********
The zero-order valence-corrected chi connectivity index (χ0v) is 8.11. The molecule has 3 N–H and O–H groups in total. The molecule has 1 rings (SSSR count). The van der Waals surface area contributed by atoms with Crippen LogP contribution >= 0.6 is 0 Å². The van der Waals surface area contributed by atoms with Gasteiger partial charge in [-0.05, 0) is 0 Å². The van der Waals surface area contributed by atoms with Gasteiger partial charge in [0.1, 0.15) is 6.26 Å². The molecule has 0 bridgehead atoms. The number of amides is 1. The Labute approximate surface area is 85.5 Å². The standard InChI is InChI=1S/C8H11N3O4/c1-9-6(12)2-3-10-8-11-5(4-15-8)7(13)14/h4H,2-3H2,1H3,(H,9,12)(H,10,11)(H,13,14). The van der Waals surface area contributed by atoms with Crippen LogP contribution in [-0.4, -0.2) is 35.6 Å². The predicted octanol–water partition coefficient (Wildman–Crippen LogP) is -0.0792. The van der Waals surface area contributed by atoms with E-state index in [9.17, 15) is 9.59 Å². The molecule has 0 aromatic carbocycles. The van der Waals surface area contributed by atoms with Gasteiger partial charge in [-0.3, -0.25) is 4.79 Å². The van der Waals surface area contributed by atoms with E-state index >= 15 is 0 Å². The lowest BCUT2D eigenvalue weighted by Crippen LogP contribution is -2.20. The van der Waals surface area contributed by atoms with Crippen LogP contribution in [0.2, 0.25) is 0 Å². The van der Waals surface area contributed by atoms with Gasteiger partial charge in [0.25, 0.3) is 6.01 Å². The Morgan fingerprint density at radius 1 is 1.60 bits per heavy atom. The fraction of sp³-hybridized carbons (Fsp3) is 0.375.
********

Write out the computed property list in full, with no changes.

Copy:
The zero-order valence-corrected chi connectivity index (χ0v) is 8.11. The molecule has 3 N–H and O–H groups in total. The molecule has 1 rings (SSSR count). The van der Waals surface area contributed by atoms with Crippen LogP contribution >= 0.6 is 0 Å². The van der Waals surface area contributed by atoms with Gasteiger partial charge in [-0.05, 0) is 0 Å². The van der Waals surface area contributed by atoms with Gasteiger partial charge in [0.1, 0.15) is 6.26 Å². The molecule has 0 bridgehead atoms. The number of amides is 1. The Labute approximate surface area is 85.5 Å². The standard InChI is InChI=1S/C8H11N3O4/c1-9-6(12)2-3-10-8-11-5(4-15-8)7(13)14/h4H,2-3H2,1H3,(H,9,12)(H,10,11)(H,13,14). The van der Waals surface area contributed by atoms with Crippen LogP contribution in [-0.4, -0.2) is 35.6 Å². The predicted octanol–water partition coefficient (Wildman–Crippen LogP) is -0.0792. The van der Waals surface area contributed by atoms with E-state index in [9.17, 15) is 9.59 Å². The molecule has 0 aromatic carbocycles. The van der Waals surface area contributed by atoms with Gasteiger partial charge in [-0.3, -0.25) is 4.79 Å². The van der Waals surface area contributed by atoms with E-state index >= 15 is 0 Å². The lowest BCUT2D eigenvalue weighted by Crippen LogP contribution is -2.20. The van der Waals surface area contributed by atoms with Crippen LogP contribution in [0.2, 0.25) is 0 Å². The van der Waals surface area contributed by atoms with Gasteiger partial charge in [0.25, 0.3) is 6.01 Å². The Morgan fingerprint density at radius 1 is 1.60 bits per heavy atom. The fraction of sp³-hybridized carbons (Fsp3) is 0.375.